there’s a little blond boy underneath his first grade desk, crying. his chair is missing, so he hides. collapses in on himself, lost. he hasn’t learned yet, how to push these down. how to take deep breaths. how to swallow the fear and the alone-ness.
in second grade he weeps at his desk, head in his baggy sweatshirt. he can’t stop. his teacher puts a timer on his desk, but it doesn’t change anything. his arms are stained with salt and he feels all the eyes and hears all the whispers.
third grade came and the tears with it. straight A’s and a gaggle of friends, but so much loneliness. so much unknown. so much he doesn’t understand. deep breaths, Mama says. deep breaths, Papa says. deep breaths, his mind screams. he sniffles and sucks in air and tries, but it controls him and he gives into the overwhelming compulsion and releases it all through tiny drops grasping for freedom.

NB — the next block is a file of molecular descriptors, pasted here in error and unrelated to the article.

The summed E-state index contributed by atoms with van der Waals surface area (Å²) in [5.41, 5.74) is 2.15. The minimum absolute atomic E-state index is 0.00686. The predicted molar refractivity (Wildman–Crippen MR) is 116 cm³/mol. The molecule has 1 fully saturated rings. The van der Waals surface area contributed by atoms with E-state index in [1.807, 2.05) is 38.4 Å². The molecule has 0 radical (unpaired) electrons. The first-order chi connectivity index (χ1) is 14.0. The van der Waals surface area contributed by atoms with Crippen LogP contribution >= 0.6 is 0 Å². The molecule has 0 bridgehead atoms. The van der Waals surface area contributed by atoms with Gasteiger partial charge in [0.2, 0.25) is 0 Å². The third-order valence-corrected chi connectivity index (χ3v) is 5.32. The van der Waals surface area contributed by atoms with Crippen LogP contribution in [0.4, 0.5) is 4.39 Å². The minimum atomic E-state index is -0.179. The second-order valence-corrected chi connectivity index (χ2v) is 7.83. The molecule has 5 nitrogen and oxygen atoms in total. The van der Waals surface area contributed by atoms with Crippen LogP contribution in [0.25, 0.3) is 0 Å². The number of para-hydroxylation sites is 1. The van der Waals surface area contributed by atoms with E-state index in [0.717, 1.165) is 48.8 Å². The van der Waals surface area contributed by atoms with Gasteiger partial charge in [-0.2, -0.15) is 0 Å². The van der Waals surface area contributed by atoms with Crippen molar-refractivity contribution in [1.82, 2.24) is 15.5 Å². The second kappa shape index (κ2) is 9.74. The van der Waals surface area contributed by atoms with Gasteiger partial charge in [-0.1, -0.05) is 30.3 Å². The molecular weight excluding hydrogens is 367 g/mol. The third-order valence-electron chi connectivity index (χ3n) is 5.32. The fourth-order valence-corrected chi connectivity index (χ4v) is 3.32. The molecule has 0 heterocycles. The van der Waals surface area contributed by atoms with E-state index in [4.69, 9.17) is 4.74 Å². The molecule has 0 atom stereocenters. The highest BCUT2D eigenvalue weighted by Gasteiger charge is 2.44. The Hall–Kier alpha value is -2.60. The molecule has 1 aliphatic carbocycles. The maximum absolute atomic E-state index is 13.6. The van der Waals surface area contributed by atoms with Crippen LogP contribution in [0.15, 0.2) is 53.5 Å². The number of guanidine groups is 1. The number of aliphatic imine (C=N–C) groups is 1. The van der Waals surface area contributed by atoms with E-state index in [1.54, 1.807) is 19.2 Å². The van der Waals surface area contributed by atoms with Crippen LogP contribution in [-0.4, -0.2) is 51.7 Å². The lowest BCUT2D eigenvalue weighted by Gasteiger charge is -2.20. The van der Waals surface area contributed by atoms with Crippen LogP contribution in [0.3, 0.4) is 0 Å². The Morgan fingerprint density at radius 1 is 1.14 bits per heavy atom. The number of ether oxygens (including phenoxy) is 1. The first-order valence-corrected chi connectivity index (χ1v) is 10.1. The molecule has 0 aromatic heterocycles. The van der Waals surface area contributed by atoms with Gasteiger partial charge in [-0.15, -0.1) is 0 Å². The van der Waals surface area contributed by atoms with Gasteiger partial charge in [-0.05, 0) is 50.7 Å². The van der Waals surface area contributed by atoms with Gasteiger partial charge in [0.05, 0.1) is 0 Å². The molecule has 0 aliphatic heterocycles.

fourth grade is better. the tears are less, but they travel well and when a project frustrates, he feels his face growing hot. his cheeks red. his forehead crinkles. no. no. no. not again. please, God, not again. his teacher loves him and she tries to console him, but she is just as lost as him.
there are still moments in fifth grade when he is overwhelmed. his teacher won’t allow it, of course. it’s time to grow up. if you need something, you ask. if you are confused, you figure it out. if you don’t know, you learn. grow up, son. it’s time. the tears start to stop and the little boy starts to grow.
deep down inside him, some 15 years later, there’s still that small boy, overwhelmed by his emotions. overwhelmed by the world. overwhelmed by the bad news of his Papa’s text and his Mama’s surgery and the unfairness of it all. he’s at a grownup job and he hears Mama’s voice and he’s that small boy again. the one under his first grade desk with a missing chair and tears pushing themselves out. he squeezes his stomach, holding it in. he clenches his jaw. he tries to close his windpipe. he holds his nose with his fingers and he squeezes his eyes shut because no. no, no, no. please, God, no. not Mama.
i’m late to the party, but every week writers – mostly mama’s – gather to write for five minutes. i usually cheat and go ten, but Lisa-Jo still lets me play. there are a ton of amazing writers that you should check out if you but a minute, and if you have 5 of them, you might consider your own post.